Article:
Students saving Taranaki’s rare plants

Department of Conservation —  14/07/2015

By Michael Tapp, Partnerships Ranger in New Plymouth

A old photo hangs on the wall at Moturoa School in Taranaki. The picture shows Arbor Day in June 1934, with the entire school assembled to watch the mayor plant a puriri tree.

Arbor Day 1936 at Moturoa School.

Arbor Day 1936 at Moturoa School

These days Moturoa students plant their own trees on Arbor Day – rare Taranaki coastal varieties that had once all but disappeared from the region.

Arbor Day is a busy time for Moturoa kids. In fact, by the time they’ve sourced seed and cuttings from their school gardens, nurtured the seedlings, and planted them in rural and urban plots across the region, Arbor Day has turned into a couple of months.

Moturoa school’s conservation work began in 1996 when the local Rotary group and Port Taranaki funded a Trees for Survival propagation unit.

The first year saw the group growing small seedlings. Pretty soon, they moved into focusing on threatened plants.

Bringing back the koheriki

Bill Clarkson was the Deputy Principal at Moturoa School when the Trees for Survival programme began.

Students propagating plants with the former Governor General.

Bill Clarkson and Moturoa students give former Governor General Sir Anand Satyanand a few propagation tips

Bill’s brother Jim worked for DOC. He sourced six seeds from what was thought to be the last koheriki plant – a woody shrub that once grew along the Taranaki coast on rocky banks, steep cliffs and beside streams. Possums and cows had wiped out almost every plant by the time Jim rescued those six precious seeds.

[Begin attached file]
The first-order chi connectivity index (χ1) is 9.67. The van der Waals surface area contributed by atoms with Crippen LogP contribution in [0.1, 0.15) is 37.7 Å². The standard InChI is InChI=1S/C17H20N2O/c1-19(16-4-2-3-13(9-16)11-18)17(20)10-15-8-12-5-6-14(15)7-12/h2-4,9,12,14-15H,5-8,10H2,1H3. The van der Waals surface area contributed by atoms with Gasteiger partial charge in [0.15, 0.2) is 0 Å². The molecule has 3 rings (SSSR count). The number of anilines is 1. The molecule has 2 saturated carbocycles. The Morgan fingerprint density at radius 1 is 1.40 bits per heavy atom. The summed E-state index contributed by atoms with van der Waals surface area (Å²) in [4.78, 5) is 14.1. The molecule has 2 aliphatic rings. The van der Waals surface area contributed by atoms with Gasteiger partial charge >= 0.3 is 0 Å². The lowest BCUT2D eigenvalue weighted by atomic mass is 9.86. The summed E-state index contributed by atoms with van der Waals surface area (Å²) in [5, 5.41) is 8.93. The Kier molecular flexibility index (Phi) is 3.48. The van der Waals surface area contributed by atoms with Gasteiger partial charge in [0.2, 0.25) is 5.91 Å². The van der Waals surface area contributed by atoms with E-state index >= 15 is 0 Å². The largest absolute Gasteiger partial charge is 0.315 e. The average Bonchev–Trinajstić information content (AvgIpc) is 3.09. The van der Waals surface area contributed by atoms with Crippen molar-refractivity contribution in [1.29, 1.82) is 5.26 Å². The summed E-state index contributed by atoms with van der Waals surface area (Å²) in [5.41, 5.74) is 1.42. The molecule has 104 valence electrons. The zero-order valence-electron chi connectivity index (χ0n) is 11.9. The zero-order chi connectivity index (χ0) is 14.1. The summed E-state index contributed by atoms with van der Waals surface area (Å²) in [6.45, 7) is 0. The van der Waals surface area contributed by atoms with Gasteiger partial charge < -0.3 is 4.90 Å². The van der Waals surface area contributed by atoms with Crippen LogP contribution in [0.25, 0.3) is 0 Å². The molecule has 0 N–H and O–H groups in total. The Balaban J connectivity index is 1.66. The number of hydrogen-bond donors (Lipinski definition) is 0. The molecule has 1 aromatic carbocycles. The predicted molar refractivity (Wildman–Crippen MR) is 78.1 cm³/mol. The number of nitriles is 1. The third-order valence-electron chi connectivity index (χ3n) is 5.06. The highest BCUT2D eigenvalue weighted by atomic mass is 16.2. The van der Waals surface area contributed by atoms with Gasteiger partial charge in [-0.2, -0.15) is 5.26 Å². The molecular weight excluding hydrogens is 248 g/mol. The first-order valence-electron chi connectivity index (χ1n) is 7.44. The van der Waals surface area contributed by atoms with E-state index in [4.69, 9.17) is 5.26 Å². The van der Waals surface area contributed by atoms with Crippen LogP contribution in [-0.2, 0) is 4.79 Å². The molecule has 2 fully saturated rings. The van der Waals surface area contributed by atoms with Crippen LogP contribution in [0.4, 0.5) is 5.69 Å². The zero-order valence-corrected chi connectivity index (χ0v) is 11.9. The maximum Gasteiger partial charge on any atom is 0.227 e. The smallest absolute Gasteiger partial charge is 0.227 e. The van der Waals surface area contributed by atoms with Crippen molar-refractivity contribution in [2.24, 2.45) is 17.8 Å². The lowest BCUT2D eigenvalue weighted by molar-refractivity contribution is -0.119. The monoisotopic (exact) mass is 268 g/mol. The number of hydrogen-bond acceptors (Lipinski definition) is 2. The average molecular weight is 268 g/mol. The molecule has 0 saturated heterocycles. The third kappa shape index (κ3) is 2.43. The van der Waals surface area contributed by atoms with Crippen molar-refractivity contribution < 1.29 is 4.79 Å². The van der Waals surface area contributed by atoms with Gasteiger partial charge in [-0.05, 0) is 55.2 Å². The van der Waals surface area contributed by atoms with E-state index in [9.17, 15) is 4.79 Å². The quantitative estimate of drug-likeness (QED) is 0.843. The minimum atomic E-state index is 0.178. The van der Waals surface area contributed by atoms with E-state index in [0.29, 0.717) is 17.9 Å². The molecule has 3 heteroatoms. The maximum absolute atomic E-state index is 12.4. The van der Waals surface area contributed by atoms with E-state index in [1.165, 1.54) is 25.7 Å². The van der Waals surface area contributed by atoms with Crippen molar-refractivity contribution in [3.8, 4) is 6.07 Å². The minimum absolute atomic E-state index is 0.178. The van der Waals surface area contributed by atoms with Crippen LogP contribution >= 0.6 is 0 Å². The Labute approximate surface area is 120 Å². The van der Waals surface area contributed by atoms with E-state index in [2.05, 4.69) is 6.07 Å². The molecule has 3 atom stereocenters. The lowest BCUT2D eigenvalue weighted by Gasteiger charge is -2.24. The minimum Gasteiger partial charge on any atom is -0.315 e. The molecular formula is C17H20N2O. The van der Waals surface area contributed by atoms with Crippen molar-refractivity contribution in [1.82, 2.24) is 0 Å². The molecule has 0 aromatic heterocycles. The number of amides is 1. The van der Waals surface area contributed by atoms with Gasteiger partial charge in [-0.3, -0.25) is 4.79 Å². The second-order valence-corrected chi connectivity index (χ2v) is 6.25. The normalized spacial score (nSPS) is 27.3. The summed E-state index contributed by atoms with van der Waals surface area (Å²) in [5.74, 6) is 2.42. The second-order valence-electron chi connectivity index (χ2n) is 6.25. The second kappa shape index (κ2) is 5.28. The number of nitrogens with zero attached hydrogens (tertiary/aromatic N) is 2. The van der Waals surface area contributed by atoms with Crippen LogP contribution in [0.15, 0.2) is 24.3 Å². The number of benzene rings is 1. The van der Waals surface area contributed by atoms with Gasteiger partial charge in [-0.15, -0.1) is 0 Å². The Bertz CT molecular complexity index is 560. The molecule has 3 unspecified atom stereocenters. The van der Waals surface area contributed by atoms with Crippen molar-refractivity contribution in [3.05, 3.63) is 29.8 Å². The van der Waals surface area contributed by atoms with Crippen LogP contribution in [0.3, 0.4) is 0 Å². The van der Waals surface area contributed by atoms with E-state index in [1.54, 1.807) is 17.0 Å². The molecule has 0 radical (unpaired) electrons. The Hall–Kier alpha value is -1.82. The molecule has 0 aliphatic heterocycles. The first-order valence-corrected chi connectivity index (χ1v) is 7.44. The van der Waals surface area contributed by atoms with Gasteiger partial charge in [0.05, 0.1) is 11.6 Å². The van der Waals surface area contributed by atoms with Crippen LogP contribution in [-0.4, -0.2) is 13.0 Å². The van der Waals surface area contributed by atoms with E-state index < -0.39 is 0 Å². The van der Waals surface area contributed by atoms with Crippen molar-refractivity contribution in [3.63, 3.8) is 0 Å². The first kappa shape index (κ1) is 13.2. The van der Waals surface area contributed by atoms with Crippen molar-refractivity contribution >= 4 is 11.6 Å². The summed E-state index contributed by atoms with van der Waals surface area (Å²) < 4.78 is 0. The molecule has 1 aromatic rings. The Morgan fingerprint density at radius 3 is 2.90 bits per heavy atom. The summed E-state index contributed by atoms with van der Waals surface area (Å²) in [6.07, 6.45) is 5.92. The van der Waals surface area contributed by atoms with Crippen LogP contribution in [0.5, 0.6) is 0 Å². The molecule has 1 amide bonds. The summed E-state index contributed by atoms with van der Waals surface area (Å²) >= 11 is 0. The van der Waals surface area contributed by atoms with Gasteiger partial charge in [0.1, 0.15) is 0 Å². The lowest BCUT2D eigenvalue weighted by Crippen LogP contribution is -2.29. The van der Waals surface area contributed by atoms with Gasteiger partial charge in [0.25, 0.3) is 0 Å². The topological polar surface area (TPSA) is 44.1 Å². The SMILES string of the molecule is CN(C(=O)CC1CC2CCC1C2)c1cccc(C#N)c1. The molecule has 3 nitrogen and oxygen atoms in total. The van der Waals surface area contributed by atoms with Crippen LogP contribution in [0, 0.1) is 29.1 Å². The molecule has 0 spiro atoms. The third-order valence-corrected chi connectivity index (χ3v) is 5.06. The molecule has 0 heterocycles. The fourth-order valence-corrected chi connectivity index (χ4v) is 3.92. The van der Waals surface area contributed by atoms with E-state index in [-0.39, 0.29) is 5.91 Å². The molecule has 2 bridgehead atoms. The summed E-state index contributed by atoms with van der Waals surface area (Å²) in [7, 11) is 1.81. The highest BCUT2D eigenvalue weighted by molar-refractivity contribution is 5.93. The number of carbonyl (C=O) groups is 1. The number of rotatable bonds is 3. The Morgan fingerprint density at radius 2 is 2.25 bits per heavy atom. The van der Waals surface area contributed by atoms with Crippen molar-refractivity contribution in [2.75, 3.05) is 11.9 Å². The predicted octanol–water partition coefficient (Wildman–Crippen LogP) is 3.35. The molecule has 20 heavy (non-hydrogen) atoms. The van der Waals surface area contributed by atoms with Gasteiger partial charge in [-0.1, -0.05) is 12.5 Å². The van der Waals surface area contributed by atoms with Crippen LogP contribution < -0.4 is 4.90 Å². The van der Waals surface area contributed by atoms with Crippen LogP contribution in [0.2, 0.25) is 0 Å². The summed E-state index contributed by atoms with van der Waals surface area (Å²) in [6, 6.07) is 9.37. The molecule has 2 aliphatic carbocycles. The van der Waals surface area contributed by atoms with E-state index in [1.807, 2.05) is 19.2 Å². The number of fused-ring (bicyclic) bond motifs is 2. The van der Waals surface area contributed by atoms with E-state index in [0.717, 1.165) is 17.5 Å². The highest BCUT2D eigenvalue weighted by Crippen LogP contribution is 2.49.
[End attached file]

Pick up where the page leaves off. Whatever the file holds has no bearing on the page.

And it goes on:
With Bill, the Moturoa students grew six koheriki plants at school, then propagated hundreds of new seedlings from the original six.

Over the years the students have helped DOC rangers plant koheriki in many of its original habitats. There’s kohekiri at Maitahi Scientific Reserve and it also grows along New Plymouth’s coastal walkway and in South Taranaki, where it had disappeared.

Growing pinatoro to feed the ‘Taranaki’ moth

The students also grow pinatoro and again, their work is based on a real need.

The rare local moth Notoreas ‘Taranaki’ depends on pinatoro. They lay their eggs among the buds and, as the larvae grow, they feed on the leaves and buds. Without the host plant, the little moth would become extinct.

Student planting pinatoro for the Notoreas moth on the Taranaki coast.

Planting pinatoro for the Notoreas moth on the Taranaki coast

A lasting love of native plants

Some kids go on to be real stars of the plant world. They join the native plant group, take public tours of the school gardens and set up displays along places like the Coastal Walkway.

By the end of Year 8 they’ll know the scientific names of all their plants and a lot more.

Moturoa School is proud of its plant programme. It’s highlighted in the school foyer with photos and awards.

An award from the New Zealand Plant Conservation Network for rare species work takes pride of place.

1500 plants went in the ground last year and most of them were classified as threatened.

Students learning about coastal plants from Whanganui botanist Colin Ogle.

Learning about coastal plants from Whanganui botanist Colin Ogle

The puriri planted by the mayor in 1934 is gone now. The school grew faster than the tree and a classroom now sits on the site.

The puriri was replaced and it’s still there, but for these kids it isn’t quite as special as the local coastal plants they are helping to ensure the survival of.

One response to Students saving Taranaki’s rare plants


    times like this I’d love to be a kid again and back at school. Great they are being taught to love and protect our nature, flora and fauna for everyone and future generations to enjoy too.